|Title:||Strategy for allergenicity assessment of "natural novel foods" : clinical and molecular investigation of exotic vegetables (water spinach, hyacinth bean and Ethiopian eggplant)|
|Authors :||Gubesch, Michaela|
Ballmer-Weber, Barbara K.
|Published in :||Allergy|
|Publisher / Ed. Institution :||Wiley|
|License (according to publishing contract) :||Licence according to publishing contract|
|Type of review:||Peer review (publication)|
|Subjects :||Food; Potential; Allergenic; Allergy|
|Subject (DDC) :||610: Medicine and health|
|Abstract:||Background: Foods not commonly consumed in the European Union (EU) must be proven save before brought to market, including an assessment of allergenicity. We present a three-stepwise strategy for allergenicity assessment of natural novel foods using three novel vegetables as example (water spinach, hyacinth bean, Ethiopian eggplant). Methods: First, vegetable extracts were analysed for the presence of pan-allergens [Bet v 1 homologous proteins, profilins, non specific lipid transfer proteins (LTP)] by immunoblot analysis with specific animal antibodies. Second, the IgE-binding of the food extracts was investigated by EAST (Enzyme-allergosorbent test) and immunoblot analysis using sera with IgE-reactivity to known pan-allergens or to phylogenetically related foods from subjects 1) allergic to birch, grass and mugwort pollen, 2) with food allergy to soy, peanut, tomato, multiple pollen-related foods and 3) sensitised to LTP. Third, the clinical relevance of IgE-binding was assessed in vivo by skin prick testing (SPT) and open oral food challenges (OFC). Results: Profilin and LTP were detected by animal antibodies in all vegetables, a Bet v 1 homologue selectively in hyacinth bean. IgE-binding to LTP, profilin and a Bet v 1 homologue was proven by immunoblot analysis and EAST. Positive SPT and OFC results were observed for all vegetables in pollen-allergic patients. Conclusion: Our stepwise procedure confirmed the presence and IgE-binding capacity of novel vegetable proteins homologous to known allergens in endemic vegetable foods. In vivo testing proved the potential of the novel vegetables to elicit clinical allergy. Hence, our described algorithm seems to be applicable for allergenicity testing of natural novel foods.|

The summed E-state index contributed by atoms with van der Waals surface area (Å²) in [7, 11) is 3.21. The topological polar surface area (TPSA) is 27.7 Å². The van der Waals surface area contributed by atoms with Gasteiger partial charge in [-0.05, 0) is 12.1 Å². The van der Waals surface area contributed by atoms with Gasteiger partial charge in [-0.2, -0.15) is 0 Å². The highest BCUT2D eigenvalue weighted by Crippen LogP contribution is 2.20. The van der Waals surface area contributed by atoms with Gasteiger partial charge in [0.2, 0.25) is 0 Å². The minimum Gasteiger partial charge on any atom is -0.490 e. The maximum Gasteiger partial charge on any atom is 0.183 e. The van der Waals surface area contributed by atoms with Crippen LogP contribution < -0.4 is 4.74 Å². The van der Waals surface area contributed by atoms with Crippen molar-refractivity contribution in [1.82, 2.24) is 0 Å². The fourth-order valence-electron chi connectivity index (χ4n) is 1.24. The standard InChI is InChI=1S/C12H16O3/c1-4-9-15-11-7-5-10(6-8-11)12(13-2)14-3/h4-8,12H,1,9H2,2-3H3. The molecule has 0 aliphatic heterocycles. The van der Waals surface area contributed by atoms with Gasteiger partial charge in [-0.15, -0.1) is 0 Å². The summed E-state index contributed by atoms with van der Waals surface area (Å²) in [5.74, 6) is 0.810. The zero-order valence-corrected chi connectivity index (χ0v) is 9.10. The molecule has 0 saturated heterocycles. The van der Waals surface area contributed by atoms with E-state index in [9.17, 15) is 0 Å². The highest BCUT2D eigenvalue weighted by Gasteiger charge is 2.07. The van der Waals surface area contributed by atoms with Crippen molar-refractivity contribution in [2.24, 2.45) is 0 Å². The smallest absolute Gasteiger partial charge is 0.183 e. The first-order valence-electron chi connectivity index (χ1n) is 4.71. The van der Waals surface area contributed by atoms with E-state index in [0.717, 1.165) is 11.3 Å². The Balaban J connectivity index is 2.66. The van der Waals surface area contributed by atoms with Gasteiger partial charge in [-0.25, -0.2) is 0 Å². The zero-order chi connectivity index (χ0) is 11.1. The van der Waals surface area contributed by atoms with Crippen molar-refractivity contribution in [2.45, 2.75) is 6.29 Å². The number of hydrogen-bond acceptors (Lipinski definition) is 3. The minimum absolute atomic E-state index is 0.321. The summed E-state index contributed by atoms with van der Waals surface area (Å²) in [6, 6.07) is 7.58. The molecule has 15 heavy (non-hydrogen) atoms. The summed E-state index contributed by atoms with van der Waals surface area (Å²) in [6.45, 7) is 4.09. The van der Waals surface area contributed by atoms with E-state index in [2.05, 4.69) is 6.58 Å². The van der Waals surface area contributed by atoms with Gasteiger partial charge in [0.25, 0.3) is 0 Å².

|Departement:||Life Sciences and Facility Management|
|Organisational Unit:||Institute of Food and Beverage Innovation (ILGI)|
|Publication type:||Article in scientific journal|
|Appears in Collections:||Publikationen Life Sciences und Facility Management|
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